An Atlien Abroad

Two airplane bottles of Buffalo Trace and the plane lifts off out of the Hartsfield-Jackson Airport. Costa Rica bound for an extended stay amongst the Ticos and tequila. Moments ago, we were running for our terminal and now Josh and I are lounging several thousand feet in the air enjoying our first round of drinks. 6 months of waiting and now we're only 6 hours away from landing in the Costa Rican capital, San Jose. Cheers to big sandwiches in beautiful places. 

Flying spirit is truly a spiritual experience; transcendence, acceptance of death, decent drink specials and the thrill of landing safely. "In my purest form, I'm nothing but a breeze", Peter Webb sings into my headphones as we descend into the Fort Lauderdale airstrip reminding me of how quickly we come and how quickly we go, an eerie reminder on a plane ride. 

Airports are a strange piece of the space-time continuum. Everyone is running on their own internal clock fueled by caffeine, booze and a hint of sleep deprivation. We all are dressed in our air travel's best until the flight was canceled due to volcanic activity. Hint hint. Which is why we found ourselves in a five hundred person line waiting to receive our judgment at the hands of the all too faithful head of spirit airlines. All we can do is wait. Ain't nothing but time and money. Now a trip to Panama City, Panama after a half hour session of good cop bad cop with the spirit airline attendant. "Would you rather fly straight through a volcanic eruption?" She stated half-heartedly while she waited on her second manager to help accommodate our predicament. They informed us that our flight departs at 11:45 pm to Panama City, Panama. 

Andy, our driver, to the beach from the airport, drove like a bat out of hell and laughed like an enthusiastic hyena. We landed on the deck of the Dania Beach Bar and Grill and before we knew it we were knuckle deep in a bucket of beer hatching a plan to make it from Panama to Playa Uvita, Costa Rica. The trek amounted to nine and a half hours by car, so triple that when you've got to take several different buses and make it through a border crossing. Then back to the airport.

Airports kiosks are a capitalist's wet dream. Consumption is the only commodity. Neck pillows, light sabers, water bottles there is no difference. Now there is even composite nostalgia on the television screens. Thank The Today Show. Also, I'm pretty sure I witnessed a woman masquerading as an infant's mother. It's not kidnapping it's just repurposing someone else's child.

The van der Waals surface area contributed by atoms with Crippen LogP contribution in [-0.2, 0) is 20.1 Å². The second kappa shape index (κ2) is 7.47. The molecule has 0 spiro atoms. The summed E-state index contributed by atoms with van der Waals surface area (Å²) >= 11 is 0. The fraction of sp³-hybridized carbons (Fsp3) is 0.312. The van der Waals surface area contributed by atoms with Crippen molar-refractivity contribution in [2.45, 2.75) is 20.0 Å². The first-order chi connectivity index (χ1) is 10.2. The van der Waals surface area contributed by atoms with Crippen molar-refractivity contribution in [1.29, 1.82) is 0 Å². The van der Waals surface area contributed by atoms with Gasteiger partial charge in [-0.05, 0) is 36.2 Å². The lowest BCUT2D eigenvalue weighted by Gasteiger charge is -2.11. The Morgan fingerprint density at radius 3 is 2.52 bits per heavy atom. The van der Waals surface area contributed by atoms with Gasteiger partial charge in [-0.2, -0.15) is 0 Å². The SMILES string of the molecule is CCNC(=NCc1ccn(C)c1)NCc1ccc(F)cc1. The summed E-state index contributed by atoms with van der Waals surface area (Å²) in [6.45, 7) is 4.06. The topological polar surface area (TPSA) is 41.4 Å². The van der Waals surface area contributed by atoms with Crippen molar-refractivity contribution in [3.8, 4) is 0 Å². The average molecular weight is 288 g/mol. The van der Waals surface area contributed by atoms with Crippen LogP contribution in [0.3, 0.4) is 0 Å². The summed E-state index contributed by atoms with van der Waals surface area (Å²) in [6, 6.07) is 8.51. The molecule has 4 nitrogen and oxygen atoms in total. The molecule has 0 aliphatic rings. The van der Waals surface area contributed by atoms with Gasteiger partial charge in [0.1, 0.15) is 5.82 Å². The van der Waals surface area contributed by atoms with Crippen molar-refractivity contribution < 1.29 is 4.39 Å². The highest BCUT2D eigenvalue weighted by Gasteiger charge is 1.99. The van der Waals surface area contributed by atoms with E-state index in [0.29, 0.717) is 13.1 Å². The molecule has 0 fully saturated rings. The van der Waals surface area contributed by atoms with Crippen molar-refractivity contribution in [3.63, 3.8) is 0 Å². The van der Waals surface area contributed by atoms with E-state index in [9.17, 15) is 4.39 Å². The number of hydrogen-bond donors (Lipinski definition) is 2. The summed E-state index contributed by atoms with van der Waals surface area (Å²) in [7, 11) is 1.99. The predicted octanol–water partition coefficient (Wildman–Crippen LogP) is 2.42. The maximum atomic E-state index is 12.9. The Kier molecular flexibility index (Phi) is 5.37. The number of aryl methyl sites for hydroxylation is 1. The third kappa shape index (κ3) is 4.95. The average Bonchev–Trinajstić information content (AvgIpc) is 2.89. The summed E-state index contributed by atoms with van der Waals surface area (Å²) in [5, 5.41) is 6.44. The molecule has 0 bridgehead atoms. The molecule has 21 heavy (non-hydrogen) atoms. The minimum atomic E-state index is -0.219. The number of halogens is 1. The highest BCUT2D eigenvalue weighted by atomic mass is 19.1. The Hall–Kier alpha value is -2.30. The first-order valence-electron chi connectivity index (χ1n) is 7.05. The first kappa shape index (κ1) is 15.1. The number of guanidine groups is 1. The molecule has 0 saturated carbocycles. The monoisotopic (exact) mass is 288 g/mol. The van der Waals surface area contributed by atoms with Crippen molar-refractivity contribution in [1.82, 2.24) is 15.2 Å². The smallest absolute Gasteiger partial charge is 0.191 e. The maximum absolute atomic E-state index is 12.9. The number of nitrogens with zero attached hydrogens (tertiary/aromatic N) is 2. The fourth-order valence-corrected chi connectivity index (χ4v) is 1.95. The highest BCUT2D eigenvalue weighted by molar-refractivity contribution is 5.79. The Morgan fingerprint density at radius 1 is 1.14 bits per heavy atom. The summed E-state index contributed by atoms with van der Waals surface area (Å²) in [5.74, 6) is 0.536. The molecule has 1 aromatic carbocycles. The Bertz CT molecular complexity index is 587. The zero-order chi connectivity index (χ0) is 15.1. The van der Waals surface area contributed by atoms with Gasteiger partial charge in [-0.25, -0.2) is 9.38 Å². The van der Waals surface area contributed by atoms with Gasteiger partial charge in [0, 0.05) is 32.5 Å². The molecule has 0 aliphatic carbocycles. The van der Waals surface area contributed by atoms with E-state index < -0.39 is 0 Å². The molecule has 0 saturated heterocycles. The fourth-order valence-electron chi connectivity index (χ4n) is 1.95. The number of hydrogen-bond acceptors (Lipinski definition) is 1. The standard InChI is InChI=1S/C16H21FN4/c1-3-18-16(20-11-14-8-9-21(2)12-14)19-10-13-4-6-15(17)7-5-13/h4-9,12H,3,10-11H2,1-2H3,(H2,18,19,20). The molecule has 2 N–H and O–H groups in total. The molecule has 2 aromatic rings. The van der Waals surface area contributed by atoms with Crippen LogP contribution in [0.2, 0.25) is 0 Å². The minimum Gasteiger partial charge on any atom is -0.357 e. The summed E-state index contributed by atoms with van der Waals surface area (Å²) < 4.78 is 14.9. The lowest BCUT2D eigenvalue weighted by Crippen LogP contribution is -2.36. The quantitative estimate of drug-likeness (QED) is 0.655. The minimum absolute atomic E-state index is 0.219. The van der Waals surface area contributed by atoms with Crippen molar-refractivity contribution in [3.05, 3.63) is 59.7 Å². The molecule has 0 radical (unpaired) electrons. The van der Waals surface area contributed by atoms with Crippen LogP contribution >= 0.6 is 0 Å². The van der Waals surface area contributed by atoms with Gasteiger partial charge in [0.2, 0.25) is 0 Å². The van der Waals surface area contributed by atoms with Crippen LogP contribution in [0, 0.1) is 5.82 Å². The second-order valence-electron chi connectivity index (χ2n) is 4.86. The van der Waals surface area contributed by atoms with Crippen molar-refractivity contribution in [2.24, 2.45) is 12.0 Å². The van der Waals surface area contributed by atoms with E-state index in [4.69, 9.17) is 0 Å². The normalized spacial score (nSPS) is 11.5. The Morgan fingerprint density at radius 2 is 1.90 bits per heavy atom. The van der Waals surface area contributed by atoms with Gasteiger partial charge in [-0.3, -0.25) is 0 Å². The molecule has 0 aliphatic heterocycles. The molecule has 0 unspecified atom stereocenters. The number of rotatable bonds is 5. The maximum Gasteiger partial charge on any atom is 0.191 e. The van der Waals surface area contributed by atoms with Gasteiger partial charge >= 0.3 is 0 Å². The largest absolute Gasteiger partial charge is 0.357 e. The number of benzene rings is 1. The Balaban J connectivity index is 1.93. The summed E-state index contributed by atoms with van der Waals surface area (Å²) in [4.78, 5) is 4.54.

After hours of wandering the airport, eating overpriced chillis and sleeping on the airport floor we finally made it onto our tightly packed spirit plane to Panama. Luckily in our interim, we met fellow weary travelers displaced by spirit; Katie and her seven-year-old Phoenix. They became our unofficial interpreters and Panamanian guides. 

We landed in PC around 3 am hailed a taxi and made our way to the Albrook Outdoor Mall and bus station. There are rundown cinderblock buildings next to framed out high rises. It's easy to tell money is coming in, but it still has a foothold on the past. From there we hopped on a bus to David at 5 am. This was the first comfortable seat and a good bit of sleep we got since we started our journey at 5:30 am the previous day. 

We awoke at a bus stop half way between PC and David for a breakfast break. I had a hearty helping of scrambled eggs and a chicken and cheese empanada. 

Katie and Phoenix are a true blessing. Josh and I would have found our way, but they gave our adventure the guidance it needed. Originally from Atlanta, Katie has been living in Costa Rica for many years working as a real estate consultant. Her daughter Phoenix is a beautifully bright spirit; outgoing, generous and very curious. 

Well rested and ready to take on the rest of our journey, we arrived in David around 8:30 pm and immediately hopped on a "buseta," that took us the rest of the way to the border where we jumped through the usual hoops of customs. After the long trek traversing the entire country of Panama, we had arrived at the Costa Rican border! A truly triumphant moment. Glory glory hallelujah! 

We acquired our bus tickets that would take us to Playa Uvita and then had our first Costa Rican meal in the no man's land between the two countries. Fish, rice, and black beans never tasted so good. Now we wait for the bus that will take us to our new homestead for the next three months.

Written by Stephen Wilkins (@damngladtomeetcha)